I thought that by controlling those numbers, I’d feel in control of my life. But it was really just an illusion. You never have control over your life when you’re controlling the food you’re eating. You’re actually letting exercise and food control and run your life instead. It’s a false sense of control that you gain from doing this.

Perfectionism and Control

At that time I was trying to be a perfectionist and also had a lot of masculine energy in me. It’s very IMPORTANT to have masculine energy, but when you’re trying to get your period back, do you see how important it is to have a feminine approach to it?

Consider asking yourself the following questions:

-Where in your life do you have an unhealthy or unbalanced relationship with control?

-In what area(s) can you allow yourself to begin letting go of control? Maybe it’s going to a restaurant without studying the menu a million times before you go? Maybe it’s by going for a nice walk instead of going to the gym? Or maybe it’s as simple as getting on your knees and praying to God?

I wanted to share this part with you because I never found this kind of information when I was trying to get my period back. Every article out there gave me general information, such as eat more, exercise less.

But I needed something deeper.

Something that told me that my eating disorder, my exercise addiction and my amenorrhea (loss of period) really had nothing to do with food, but with not being nourished in other areas of my life. It wasn’t until I understood this and put it into practice that I actually got my period back.

At the time I was trying to get my period back, it wasn’t because I wanted to get pregnant. But the idea of not being able to have kids sure stressed me out because I did want kids one day! Once I got my first period back I did everything I could to maintain it, but NOT in a controlling way.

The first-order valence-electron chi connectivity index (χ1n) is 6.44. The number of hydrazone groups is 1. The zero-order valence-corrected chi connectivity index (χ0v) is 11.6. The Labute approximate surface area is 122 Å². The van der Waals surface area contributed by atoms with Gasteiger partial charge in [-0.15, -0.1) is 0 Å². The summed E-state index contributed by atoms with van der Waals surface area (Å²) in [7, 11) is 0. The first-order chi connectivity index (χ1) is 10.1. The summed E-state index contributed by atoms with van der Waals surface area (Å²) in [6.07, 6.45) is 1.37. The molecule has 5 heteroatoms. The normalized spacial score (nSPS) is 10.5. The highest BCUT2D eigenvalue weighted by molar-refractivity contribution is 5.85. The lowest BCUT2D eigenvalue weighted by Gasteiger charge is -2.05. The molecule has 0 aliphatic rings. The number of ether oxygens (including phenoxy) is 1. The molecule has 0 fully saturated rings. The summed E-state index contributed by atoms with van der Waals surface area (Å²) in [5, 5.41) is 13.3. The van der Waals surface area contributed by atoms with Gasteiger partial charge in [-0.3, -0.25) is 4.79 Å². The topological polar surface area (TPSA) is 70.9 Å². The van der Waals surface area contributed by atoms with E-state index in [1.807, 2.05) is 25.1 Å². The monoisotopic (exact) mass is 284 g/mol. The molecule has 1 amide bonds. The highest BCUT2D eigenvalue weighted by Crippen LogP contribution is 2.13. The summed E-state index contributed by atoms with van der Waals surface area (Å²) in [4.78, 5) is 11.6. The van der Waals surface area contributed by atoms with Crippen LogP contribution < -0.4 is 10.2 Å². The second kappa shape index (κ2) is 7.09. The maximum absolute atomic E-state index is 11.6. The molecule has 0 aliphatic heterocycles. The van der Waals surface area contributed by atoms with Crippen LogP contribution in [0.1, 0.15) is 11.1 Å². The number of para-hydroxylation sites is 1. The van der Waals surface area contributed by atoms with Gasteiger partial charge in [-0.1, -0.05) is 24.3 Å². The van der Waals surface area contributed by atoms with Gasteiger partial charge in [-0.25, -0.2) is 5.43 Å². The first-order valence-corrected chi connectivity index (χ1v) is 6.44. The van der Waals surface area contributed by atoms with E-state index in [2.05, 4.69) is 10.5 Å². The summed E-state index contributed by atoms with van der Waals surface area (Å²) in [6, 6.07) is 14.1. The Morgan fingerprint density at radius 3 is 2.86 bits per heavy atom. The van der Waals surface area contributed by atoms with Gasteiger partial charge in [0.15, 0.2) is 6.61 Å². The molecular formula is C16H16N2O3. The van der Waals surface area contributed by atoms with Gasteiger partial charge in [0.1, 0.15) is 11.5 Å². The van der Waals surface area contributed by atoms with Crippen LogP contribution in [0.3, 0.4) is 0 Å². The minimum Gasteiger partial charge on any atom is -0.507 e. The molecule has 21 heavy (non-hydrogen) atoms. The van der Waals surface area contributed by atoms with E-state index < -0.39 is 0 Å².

I will say that I’m actually happy that I went through this. I’m glad I lost my period, because firstly it showed me how smart my body is (it wasn’t trusting me to feed it, so it shut off my reproductive system) and I would’ve never learned so much about myself and my body otherwise. Sometimes we have to go through rough and tough times, get a kind slap in the face in order to wake up and get out of our heads.

Once I regained my period I knew that it also meant that my body was starting to trust me again. It was trusting me to even get pregnant which I am today!

Along the way, I had to make some physical and mental gains. I had to work a lot on eating more, exercising less, managing stress, meditating, eliminating caffeine, sleeping more, gaining weight, and accepting my new and natural body size. I knew that having a six pack wasn’t going to help me get pregnant, so letting my belly grow and gain some extra fat was important in order for a healthy baby to grow in there.

Improving my Sleep Hygiene

Sleeping more has made a huge difference in my health. I went from 5-6 hours of poor quality sleep every night to about 7 hours of quality sleep. It wasn’t an easy process. Having a very low body fat percentage, an eating disorder and exercise addiction affected my sleep.

Gaining weight has helped me greatly in getting better sleep. But I also put other things into practice to help me sleep better. I created a sleep sheet that contains my favorite teas for relaxation, favorite bed time yoga routine and a couple of affirmations. You can download that here if sleep is something you struggle with. You can also watch this video where I share the best tips on how to get better sleep. 

 

Feeding Ourselves Outside of the Plate

In order for us to regain our health to get pregnant, we can’t just focus on eating healthy.

We need to focus on feeding ourselves outside the plate. You can eat all the kale and broccoli in the world, but if you’re dissatisfied in other areas of your life you’ll find yourself relapsing and never feeling fulfilled. Mental health is just as important if not more important to work on than physical health.